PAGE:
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Building a Circus Drum
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Kallisti
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Joined: Sat Jun 2nd, 2007
Location: Melbourne, Australia
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 Posted: Sun Aug 1st, 2010 11:41 am
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Hi All,

Am going through the process of getting a pedestal made here in AUS and thought I'd attach the drawings which I'm sending to my tradesman for quote. Hope you can get some use out of the following attachments.

I've asked for a 1m sq top, around 1200mm sq footprint. Indicative price is around $500AUD.

Attachment: pedestal 1.pdf (Downloaded 111 times)

Kallisti
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 Posted: Sun Aug 1st, 2010 11:42 am
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Plan, Elevation and a single Detail

Attachment: pedestal details.pdf (Downloaded 90 times)

Kallisti
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 Posted: Sun Aug 1st, 2010 11:45 am
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3D model and 2D drawings, built in Google SketchUp (free download available).

Attachment: pedestal - sketch up files.zip (Downloaded 90 times)

DrDeb
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 Posted: Sun Aug 1st, 2010 09:47 pm
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Kallisti -- Five hundred bucks is about four hundred and fifty bucks too high. You should be able to build any drum you'll ever need yourself, out of scrap materials that you can find around the farm, the stable, or for low cost at the junkyard.

I understand that plywood and other wood products are quite expensive in Australia, so that should tell you right off the bat not to plan on building a drum primarily out of wood.

The whole idea, and the main idea, of permitting Alan and Adam to post images here is to give you IDEAS -- i.e. the general idea to begin with, and then also in the sense of giving you creative ideas. How can you build a drum that will do the same things as a simple one-horse platform such as shown, yet use other materials? Who says you have to follow their exact pattern, or any pattern ever used by anyone previously?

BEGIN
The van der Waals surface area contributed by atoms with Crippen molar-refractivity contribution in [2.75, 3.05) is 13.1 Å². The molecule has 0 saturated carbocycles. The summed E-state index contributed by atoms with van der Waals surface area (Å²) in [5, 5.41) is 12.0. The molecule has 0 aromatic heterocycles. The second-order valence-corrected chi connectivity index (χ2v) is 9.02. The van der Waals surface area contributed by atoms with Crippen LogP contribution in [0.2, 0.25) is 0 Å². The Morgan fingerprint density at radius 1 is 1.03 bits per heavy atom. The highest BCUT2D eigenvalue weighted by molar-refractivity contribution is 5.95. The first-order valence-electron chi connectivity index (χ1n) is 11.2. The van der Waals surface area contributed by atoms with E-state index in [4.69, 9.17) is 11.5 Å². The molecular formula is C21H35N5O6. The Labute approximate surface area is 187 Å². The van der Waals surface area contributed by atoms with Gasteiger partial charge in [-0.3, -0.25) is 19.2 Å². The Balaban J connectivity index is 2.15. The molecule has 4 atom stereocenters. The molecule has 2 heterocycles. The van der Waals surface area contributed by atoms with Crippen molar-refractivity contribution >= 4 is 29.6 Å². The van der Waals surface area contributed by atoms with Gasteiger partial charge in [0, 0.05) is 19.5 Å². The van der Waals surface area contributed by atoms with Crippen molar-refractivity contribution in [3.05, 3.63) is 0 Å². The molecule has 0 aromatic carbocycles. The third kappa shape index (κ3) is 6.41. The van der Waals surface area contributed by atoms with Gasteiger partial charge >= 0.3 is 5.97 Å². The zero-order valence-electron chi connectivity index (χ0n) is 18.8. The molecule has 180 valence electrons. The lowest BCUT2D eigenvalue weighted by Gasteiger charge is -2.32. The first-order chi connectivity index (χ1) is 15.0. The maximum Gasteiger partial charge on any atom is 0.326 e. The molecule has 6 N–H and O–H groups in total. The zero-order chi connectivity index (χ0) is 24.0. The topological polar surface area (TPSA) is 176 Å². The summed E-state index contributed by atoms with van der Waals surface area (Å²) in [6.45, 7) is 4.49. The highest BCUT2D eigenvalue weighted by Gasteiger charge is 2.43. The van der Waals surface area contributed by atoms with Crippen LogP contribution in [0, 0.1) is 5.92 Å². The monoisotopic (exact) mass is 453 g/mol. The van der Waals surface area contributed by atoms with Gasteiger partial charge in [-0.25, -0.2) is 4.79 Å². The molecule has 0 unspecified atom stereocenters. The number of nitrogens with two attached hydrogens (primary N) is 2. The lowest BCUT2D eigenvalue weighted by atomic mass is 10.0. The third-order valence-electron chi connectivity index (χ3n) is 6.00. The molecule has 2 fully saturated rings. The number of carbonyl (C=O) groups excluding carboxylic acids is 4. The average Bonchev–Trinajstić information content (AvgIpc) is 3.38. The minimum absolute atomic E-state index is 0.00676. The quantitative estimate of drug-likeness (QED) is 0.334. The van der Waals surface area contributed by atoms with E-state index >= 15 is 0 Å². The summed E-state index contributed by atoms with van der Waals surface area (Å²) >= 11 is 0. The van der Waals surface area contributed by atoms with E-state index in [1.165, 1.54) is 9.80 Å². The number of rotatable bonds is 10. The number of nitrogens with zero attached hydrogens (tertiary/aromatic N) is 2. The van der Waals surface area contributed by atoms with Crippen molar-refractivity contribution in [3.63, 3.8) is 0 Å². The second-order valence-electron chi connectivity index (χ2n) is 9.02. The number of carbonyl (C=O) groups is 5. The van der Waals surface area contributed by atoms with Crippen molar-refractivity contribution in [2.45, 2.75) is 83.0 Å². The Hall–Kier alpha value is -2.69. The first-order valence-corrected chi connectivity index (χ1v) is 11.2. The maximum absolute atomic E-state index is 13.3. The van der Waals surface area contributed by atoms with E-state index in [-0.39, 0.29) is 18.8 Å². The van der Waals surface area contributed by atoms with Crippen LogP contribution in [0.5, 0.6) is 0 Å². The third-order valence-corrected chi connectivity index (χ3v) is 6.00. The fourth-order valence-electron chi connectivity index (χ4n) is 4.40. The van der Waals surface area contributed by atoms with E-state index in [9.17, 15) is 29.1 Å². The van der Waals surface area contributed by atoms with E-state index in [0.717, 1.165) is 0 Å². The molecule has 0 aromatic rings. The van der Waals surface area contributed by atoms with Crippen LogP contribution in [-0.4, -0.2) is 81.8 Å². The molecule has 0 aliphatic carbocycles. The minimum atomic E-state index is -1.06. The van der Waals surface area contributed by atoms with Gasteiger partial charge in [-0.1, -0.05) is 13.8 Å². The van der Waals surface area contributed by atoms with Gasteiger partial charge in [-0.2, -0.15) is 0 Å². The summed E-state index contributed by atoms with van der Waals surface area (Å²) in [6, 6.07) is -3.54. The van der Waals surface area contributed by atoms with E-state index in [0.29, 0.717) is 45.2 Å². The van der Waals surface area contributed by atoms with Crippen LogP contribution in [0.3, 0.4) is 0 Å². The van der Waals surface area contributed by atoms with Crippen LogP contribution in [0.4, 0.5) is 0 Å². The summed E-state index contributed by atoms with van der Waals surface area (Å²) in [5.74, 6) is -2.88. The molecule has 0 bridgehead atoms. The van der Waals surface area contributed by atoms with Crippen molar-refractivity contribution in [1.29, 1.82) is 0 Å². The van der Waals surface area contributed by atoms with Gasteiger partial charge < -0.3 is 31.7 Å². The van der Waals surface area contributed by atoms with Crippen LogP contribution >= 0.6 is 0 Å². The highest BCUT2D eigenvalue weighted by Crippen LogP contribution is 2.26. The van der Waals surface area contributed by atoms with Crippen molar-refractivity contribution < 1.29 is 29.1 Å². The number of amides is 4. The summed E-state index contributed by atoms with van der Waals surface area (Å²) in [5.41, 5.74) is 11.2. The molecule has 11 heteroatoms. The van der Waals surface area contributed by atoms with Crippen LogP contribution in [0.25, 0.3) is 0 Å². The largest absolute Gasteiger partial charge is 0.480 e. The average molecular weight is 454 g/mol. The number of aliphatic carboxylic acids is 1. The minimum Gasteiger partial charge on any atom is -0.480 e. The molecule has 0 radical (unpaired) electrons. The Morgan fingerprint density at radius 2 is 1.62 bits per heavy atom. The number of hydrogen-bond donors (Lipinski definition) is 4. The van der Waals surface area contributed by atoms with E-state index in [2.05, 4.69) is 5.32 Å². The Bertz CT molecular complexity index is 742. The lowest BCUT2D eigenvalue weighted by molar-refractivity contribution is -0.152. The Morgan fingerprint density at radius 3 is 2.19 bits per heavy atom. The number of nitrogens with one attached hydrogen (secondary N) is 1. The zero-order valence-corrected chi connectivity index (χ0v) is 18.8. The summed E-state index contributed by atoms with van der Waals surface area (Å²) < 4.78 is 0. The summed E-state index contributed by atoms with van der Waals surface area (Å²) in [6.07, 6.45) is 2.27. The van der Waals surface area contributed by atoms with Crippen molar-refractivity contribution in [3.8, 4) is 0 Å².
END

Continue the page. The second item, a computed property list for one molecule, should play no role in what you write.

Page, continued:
So you think about the following as possible materials:

An old tree stump, or a section of a log

Cut sections, bundled together, of PVC pipe, plastic plumbing or sewer pipe, 4" diameter or larger, of the heavier-walled type

The aluminum wheel from a large truck (must have no dents), plus enough plywood to make a top and a base (cut the top 1/2 inch larger diameter than the diameter of the wheel, and fix it onto the wheel using bolts and washers).

Cut the "good" sections out of old jump poles, or better, old fenceposts, especially the "treated" type

Dig a hole in the ground large enough to hold a plastic barrel of about the right size. Dig the hole deep enough so that you can sink the barrel into the ground so that 18 inches of the barrel is sticking up. Fill the edges of the hole so that it holds the barrel tightly in place. Then fill the barrel with dirt and gravel. In the last four to six inches, pour in rough cement, the type you use to set fenceposts. Before the slurry fully sets, use a stick to score the top to make a nonslip surface.